Three highlights from PRSA Digital Impact
I think it was evident at this week’s Public Relations Society of America Digital Impact conference that the PR industry has turned a corner from “playing at” developing social Web presences to focusing on advanced tactics. Having mastered the basics, we’re moving on to discuss techniques for optimizing our efforts and honing our message for conversation rather than broadcast. That’s great to see. Here are three things I learned about at Digital Impact.
1. TimelineMovieMaker is nifty. Reflecting the central role that Facebook has come to occupy in many communications programs, Caryn Marooney, vice president of technology communications at Facebook, delivered a keynote. While explaining newish Facebook features such as Timeline, Subscribe and Interest Lists, Marooney pointed the audience toward TimelineMovieMaker, an addictive little tool for quickly generating cool videos pieced together from the photos and videos that appear in your Facebook Timeline. Will brands begin to make their own home movies out of their Facebook activities?
2. Google Plus is great for generating discussion around social issues. Matthias Lüfkens, a managing director with Burson Marsteller who previously devised social media strategies for the World Economic Forum, described the annual forum’s approach to extending its conversation onto a variety of social platforms. It was striking to see that the WEF has about 7 times as many followers on Google Plus as it has on Facebook, even though Facebook’s user base overshadows that of Google Plus by a similar multiple. While Circles and Friend Lists serve the same purpose, there does some to be more discussion on G+ spanning different geographies and communities, perhaps intertwining more people who don’t know each other in real life. That makes it a good platform for discussion about causes and social issues drawing from a variety of perspectives.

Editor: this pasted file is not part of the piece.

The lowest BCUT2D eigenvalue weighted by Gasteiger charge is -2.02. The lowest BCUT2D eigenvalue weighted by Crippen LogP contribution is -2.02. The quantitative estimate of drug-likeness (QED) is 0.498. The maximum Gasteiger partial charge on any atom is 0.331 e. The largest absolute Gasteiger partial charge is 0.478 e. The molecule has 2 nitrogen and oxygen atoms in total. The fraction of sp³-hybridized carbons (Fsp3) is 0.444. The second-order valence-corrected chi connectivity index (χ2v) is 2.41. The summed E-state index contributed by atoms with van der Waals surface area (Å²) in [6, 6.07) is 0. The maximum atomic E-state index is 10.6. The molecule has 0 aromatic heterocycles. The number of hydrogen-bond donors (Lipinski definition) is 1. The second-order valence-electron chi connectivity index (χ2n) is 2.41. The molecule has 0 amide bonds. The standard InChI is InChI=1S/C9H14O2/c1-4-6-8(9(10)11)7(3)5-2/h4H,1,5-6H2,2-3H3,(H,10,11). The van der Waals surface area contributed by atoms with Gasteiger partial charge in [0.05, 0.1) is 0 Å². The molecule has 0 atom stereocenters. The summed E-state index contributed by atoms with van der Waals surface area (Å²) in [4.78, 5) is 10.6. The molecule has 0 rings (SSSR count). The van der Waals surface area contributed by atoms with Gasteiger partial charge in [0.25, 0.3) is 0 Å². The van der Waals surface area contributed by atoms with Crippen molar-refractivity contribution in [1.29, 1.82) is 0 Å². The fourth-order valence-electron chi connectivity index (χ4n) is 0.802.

3. PR teams are beginning to get comfortable with data. Responding to an attendee’s question, Philip Sheldrake discussed Burberry as a case study of an organization has cast off 20th-century organizational baggage to focus on deriving deeper insights from all of its business functions. For example, cloud-based solutions with powerful analytic tools have allowed Burberry’s information technology and communications teams to work together on studying flows of influence through its customer base, elevating their dialogue. The study of influence will even lead to a new discipline, Sheldrake predicts, that of the influence professional. Such advances are possible because of developments in technologies as diverse as social CRM, the Semantic Web and the vast proliferation of Internet connected devices and objects. Best of all, we’ve only yet scratched the surface of what these tools can do.
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